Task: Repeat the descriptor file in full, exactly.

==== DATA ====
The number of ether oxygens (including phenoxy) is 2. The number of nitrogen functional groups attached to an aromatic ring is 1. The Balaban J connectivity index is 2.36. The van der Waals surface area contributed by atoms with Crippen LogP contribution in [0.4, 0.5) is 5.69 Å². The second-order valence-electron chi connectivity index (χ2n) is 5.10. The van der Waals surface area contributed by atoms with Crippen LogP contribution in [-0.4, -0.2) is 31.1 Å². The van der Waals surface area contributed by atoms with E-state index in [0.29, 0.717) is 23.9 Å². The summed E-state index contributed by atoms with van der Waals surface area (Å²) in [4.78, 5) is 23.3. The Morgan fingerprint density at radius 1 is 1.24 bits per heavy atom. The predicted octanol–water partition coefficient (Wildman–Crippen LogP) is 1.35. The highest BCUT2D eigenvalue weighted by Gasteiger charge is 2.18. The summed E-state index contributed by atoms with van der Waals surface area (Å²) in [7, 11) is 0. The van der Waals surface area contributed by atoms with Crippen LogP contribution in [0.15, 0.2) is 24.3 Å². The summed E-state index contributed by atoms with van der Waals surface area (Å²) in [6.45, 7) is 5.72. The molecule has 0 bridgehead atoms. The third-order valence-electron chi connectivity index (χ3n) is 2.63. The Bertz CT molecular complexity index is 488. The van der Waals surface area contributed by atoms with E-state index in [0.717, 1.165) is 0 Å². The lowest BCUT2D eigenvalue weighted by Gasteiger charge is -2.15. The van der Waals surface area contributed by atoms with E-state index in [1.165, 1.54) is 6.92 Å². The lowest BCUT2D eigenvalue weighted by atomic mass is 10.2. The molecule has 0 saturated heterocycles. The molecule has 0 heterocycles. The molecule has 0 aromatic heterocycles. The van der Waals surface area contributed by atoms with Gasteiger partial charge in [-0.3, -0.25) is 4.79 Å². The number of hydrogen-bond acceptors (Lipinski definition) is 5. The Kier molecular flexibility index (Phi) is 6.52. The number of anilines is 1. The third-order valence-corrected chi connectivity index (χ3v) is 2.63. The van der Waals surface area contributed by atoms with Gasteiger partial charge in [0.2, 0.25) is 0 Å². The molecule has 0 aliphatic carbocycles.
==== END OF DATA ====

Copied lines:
The number of ether oxygens (including phenoxy) is 2. The number of nitrogen functional groups attached to an aromatic ring is 1. The Balaban J connectivity index is 2.36. The van der Waals surface area contributed by atoms with Crippen LogP contribution in [0.4, 0.5) is 5.69 Å². The second-order valence-electron chi connectivity index (χ2n) is 5.10. The van der Waals surface area contributed by atoms with Crippen LogP contribution in [-0.4, -0.2) is 31.1 Å². The van der Waals surface area contributed by atoms with E-state index in [0.29, 0.717) is 23.9 Å². The summed E-state index contributed by atoms with van der Waals surface area (Å²) in [4.78, 5) is 23.3. The Morgan fingerprint density at radius 1 is 1.24 bits per heavy atom. The predicted octanol–water partition coefficient (Wildman–Crippen LogP) is 1.35. The highest BCUT2D eigenvalue weighted by Gasteiger charge is 2.18. The summed E-state index contributed by atoms with van der Waals surface area (Å²) in [7, 11) is 0. The van der Waals surface area contributed by atoms with Crippen LogP contribution in [0.15, 0.2) is 24.3 Å². The summed E-state index contributed by atoms with van der Waals surface area (Å²) in [6.45, 7) is 5.72. The molecule has 0 bridgehead atoms. The third-order valence-electron chi connectivity index (χ3n) is 2.63. The Bertz CT molecular complexity index is 488. The van der Waals surface area contributed by atoms with E-state index in [0.717, 1.165) is 0 Å². The lowest BCUT2D eigenvalue weighted by Gasteiger charge is -2.15. The van der Waals surface area contributed by atoms with E-state index in [1.165, 1.54) is 6.92 Å². The lowest BCUT2D eigenvalue weighted by atomic mass is 10.2. The molecule has 0 saturated heterocycles. The molecule has 0 heterocycles. The molecule has 0 aromatic heterocycles. The van der Waals surface area contributed by atoms with Gasteiger partial charge in [-0.3, -0.25) is 4.79 Å². The number of hydrogen-bond acceptors (Lipinski definition) is 5. The Kier molecular flexibility index (Phi) is 6.52. The number of anilines is 1. The third-order valence-corrected chi connectivity index (χ3v) is 2.63. The van der Waals surface area contributed by atoms with Gasteiger partial charge in [0.2, 0.25) is 0 Å². The molecule has 0 aliphatic carbocycles.